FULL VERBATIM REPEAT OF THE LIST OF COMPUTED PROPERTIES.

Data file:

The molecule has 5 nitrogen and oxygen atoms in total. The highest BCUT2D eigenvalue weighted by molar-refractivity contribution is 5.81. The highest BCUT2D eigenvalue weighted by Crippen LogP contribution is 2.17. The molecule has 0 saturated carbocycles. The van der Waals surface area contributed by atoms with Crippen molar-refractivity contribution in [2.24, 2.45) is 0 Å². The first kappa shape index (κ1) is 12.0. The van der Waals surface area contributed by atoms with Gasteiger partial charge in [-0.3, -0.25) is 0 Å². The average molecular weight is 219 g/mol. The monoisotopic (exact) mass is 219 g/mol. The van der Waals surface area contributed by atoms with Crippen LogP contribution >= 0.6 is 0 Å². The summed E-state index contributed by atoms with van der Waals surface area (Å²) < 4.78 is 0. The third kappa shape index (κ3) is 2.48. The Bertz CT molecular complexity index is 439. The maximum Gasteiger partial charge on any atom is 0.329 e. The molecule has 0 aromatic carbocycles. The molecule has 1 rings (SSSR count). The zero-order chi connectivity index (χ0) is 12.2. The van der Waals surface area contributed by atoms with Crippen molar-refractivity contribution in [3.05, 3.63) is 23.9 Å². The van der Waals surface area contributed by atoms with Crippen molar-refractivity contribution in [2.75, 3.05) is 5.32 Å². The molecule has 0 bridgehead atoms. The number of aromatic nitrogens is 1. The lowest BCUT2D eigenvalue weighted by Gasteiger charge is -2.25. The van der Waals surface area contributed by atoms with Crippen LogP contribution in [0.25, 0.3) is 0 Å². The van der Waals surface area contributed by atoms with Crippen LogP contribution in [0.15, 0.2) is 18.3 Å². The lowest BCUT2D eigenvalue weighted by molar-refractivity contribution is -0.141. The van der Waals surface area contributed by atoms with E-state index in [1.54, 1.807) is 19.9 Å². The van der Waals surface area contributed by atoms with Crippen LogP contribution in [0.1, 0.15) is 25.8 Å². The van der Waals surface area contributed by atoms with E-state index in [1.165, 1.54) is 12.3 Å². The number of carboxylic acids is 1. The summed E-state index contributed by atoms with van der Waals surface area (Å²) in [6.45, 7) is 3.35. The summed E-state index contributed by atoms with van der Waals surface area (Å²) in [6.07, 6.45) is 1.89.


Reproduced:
The molecule has 5 nitrogen and oxygen atoms in total. The highest BCUT2D eigenvalue weighted by molar-refractivity contribution is 5.81. The highest BCUT2D eigenvalue weighted by Crippen LogP contribution is 2.17. The molecule has 0 saturated carbocycles. The van der Waals surface area contributed by atoms with Crippen molar-refractivity contribution in [2.24, 2.45) is 0 Å². The first kappa shape index (κ1) is 12.0. The van der Waals surface area contributed by atoms with Gasteiger partial charge in [-0.3, -0.25) is 0 Å². The average molecular weight is 219 g/mol. The monoisotopic (exact) mass is 219 g/mol. The van der Waals surface area contributed by atoms with Crippen LogP contribution >= 0.6 is 0 Å². The summed E-state index contributed by atoms with van der Waals surface area (Å²) < 4.78 is 0. The third kappa shape index (κ3) is 2.48. The Bertz CT molecular complexity index is 439. The maximum Gasteiger partial charge on any atom is 0.329 e. The molecule has 0 aromatic carbocycles. The molecule has 1 rings (SSSR count). The zero-order chi connectivity index (χ0) is 12.2. The van der Waals surface area contributed by atoms with Crippen molar-refractivity contribution in [3.05, 3.63) is 23.9 Å². The van der Waals surface area contributed by atoms with Crippen molar-refractivity contribution in [2.75, 3.05) is 5.32 Å². The molecule has 0 bridgehead atoms. The number of aromatic nitrogens is 1. The lowest BCUT2D eigenvalue weighted by Gasteiger charge is -2.25. The van der Waals surface area contributed by atoms with Crippen LogP contribution in [0.25, 0.3) is 0 Å². The van der Waals surface area contributed by atoms with Crippen LogP contribution in [0.15, 0.2) is 18.3 Å². The lowest BCUT2D eigenvalue weighted by molar-refractivity contribution is -0.141. The van der Waals surface area contributed by atoms with E-state index in [1.54, 1.807) is 19.9 Å². The van der Waals surface area contributed by atoms with Crippen LogP contribution in [0.1, 0.15) is 25.8 Å². The van der Waals surface area contributed by atoms with E-state index in [1.165, 1.54) is 12.3 Å². The number of carboxylic acids is 1. The summed E-state index contributed by atoms with van der Waals surface area (Å²) in [6.45, 7) is 3.35. The summed E-state index contributed by atoms with van der Waals surface area (Å²) in [6.07, 6.45) is 1.89.